Test drive: The Mercedes E 450 4MATIC All-Terrain is a short utility vehicle

Mercedes-Benz's off-road wagon is part of a dying breed

Mercedes-Benz is big on SUVs. How big?

It sells nine models in the U.S. that are so successful that it’s moving production of the next C-Class sedan from Alabama to South Africa to make room to build more.

Mercedes-Benz still has a full lineup of cars, however, in part because they’re still popular in other parts of the world. But there’s one that splits the difference between them and the SUVs.

(Mercedes-Benz)

It’s the E 450 4MATIC All-Terrain, which you can think of as a short utility vehicle. It’s one of a handful of station wagons still available in the U.S., none of which are from domestic brands.

It comes standard with all-wheel drive and about two inches of additional ground clearance compared to the rest of the E-Class lineup on which it is based, but still just 5.8 inches. Black plastic wheel arch covers and roof rails give it slightly rugged looks and power is provided by a 362 hp 3.0-liter turbocharged inline-six-cylinder engine.

It’s essentially Mercedes-Benz’s version of the similar "off-road" wagons from Volvo and Audi and has about the same footprint as a Mercedes-Benz GLE SUV, which offers more passenger and cargo space for with the same engine for a bit less than the All-Terrain’s base price of $68,650.

So why go for the wagon?

Well, there’s that car thing. The All-Terrain has better handling and the ride quality on its standard air suspension system is excellent, although the low-profile rubber wrapped around the 20-inch wheels on my test car didn’t do it any favors on rough roads.

(Mercedes-Benz)

If they’re extra crunchy or covered in deep snow, the suspension can add an inch of ground clearance, but you’ll still have less space down there than the GLE and the lift only works up to 22 mph. More important for some, the roof is also low, which makes it easy to reach to load bikes and snowboards and all that "lifestyle" gear on top.

(Mercedes-Benz)

The All-Terrain’s cargo area is long and wide and the rear seat has a fold-down center section to accommodate long items like skis and fishing poles. There’s also a surprise hidden underneath the floor.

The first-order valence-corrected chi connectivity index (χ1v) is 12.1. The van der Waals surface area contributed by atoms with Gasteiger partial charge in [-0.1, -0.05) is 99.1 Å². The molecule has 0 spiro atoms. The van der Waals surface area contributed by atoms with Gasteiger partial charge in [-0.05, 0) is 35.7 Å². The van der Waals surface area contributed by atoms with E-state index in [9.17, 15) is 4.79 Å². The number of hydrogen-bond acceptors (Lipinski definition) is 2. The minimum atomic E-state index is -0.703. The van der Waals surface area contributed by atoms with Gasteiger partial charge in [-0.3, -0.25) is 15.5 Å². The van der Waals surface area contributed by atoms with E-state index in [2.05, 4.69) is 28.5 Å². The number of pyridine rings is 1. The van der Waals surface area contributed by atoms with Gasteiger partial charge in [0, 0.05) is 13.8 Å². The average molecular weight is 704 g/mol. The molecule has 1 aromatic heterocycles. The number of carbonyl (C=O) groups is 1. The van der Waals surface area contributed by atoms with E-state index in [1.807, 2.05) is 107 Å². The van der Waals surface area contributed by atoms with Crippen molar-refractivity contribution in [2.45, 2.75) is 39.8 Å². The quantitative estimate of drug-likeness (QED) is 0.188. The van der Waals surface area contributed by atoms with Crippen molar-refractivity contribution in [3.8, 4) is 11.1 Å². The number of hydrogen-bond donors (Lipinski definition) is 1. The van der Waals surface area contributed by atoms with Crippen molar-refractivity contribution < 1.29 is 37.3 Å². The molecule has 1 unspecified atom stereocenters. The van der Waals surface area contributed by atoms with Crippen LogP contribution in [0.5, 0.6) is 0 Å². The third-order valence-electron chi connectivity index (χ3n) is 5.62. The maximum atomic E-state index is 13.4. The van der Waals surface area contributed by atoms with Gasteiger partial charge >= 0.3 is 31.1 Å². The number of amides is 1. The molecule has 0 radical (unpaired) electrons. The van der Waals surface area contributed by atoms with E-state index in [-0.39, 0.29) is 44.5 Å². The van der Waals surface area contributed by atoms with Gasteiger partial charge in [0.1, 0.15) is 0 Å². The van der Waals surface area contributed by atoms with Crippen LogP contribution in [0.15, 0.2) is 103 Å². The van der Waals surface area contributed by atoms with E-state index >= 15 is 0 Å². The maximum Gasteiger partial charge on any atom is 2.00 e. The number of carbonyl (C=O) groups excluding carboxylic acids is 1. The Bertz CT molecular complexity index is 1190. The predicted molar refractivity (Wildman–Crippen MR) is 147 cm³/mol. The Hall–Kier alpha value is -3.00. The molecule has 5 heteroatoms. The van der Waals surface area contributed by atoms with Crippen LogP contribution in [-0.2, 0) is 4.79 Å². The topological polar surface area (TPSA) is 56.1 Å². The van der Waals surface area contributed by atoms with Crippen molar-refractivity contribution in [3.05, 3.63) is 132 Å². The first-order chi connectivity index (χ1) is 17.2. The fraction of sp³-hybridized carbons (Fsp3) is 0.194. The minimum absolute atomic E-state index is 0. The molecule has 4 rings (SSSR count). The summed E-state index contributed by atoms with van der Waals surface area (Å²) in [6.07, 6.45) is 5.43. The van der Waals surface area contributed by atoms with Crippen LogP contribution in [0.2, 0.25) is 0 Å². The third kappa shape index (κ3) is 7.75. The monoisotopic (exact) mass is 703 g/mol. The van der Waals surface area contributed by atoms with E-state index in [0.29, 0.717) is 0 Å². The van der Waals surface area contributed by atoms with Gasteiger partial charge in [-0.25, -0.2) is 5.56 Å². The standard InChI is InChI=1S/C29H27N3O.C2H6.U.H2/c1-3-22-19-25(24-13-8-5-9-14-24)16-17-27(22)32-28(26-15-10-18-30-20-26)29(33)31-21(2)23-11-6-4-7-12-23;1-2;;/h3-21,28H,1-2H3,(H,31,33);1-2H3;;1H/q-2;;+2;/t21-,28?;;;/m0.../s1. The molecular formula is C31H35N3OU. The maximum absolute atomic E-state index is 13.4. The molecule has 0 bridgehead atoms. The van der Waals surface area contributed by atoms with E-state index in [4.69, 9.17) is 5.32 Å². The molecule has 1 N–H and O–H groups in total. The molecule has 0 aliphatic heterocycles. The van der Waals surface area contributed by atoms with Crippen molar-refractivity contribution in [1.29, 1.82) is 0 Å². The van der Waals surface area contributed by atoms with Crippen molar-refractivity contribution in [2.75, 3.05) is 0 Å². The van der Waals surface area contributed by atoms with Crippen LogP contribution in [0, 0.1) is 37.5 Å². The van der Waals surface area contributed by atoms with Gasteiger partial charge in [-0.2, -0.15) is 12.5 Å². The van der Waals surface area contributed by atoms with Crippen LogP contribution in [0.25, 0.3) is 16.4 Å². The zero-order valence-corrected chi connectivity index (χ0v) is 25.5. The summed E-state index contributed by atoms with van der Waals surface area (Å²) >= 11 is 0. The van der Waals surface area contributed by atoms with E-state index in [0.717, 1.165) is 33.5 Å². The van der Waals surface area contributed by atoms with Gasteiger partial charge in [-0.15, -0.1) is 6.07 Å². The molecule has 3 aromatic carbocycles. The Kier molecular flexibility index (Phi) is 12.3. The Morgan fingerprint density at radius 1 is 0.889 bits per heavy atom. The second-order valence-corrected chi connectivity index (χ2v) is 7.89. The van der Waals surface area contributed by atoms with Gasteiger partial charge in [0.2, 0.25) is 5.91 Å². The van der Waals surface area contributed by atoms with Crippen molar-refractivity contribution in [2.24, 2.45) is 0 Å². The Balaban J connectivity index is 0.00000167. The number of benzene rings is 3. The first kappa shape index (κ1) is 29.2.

(Mercedes-Benz)

It’s not a full-size spare tire, but a rear-facing jump seat that can accommodate two short people and probably not for very long. It’s snug, but could be handy for the school carpool.

(Mercedes-Benz)

Up front it’s pure E-Class with its swoopy dashboard, dual foot-wide digital displays, multicolored ambient lighting and optional adjustable massaging seats that can be heated or cooled or, for some reason, both simultaneously. Hey, we all need to get a little crazy sometimes.

(Mercedes-Benz)

It is on the small side for a midsize vehicle, however, so rear legroom can be a little tight, even with kids. The standard and sturdy synthetic MB Tex upholstery is well suited for them and the kind of trip into the great outdoors the All-Terrain was made for, but much fancier leather is available if you want to take your chances.

A heated steering wheel is also on the options list, where it doesn’t belong in a car like this. I spent a week driving in the snow as I should and missed it every morning.

2021 Mercedes-Benz E 450 All-Terrain

2021 Mercedes-Benz E 450 All-Terrain

The All-Terrain was unflappable even through some squalls thanks to a combination of a set of Pirelli Sottozero (translation: below zero) tires and the 4Matic all-wheel-drive system, which doesn’t waste time spinning a tire before sending the power to all of them in these conditions.

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Conditions, I should say, that often rendered the All-Terrain’s otherwise excellent active driving aids -- including a robust lane-centering system that can also check for traffic and steer into the next lane when you hit the turn signal -- temporarily inoperable due to the sensors getting covered in muck. To be fair, some of the weather was so bad that I probably shouldn’t have been driving, either.

Look, Mercedes-Benz knows this is a niche product with a limited audience, as its sports cars are. Like the E 63 S, which is a version of this wagon powered by a 603 hp V8 that’s more for race tracks than making tracks in the snow. Either way, for customers looking for alternatives to SUVs that can still haul, they’re a perfect fit.

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2021 Mercedes-Benz E 450 4MATIC All-Terrain

Base price: $68,650.

As tested: $87,380

Type: 4-door, 5-passenger all-wheel-drive station wagon

Engine: 3.0-liter turbocharged inline-6-cylinder

Power: 362 hp, 369 lb-ft torque

Transmission: 9-speed automatic

MPG: 22 city/28 hwy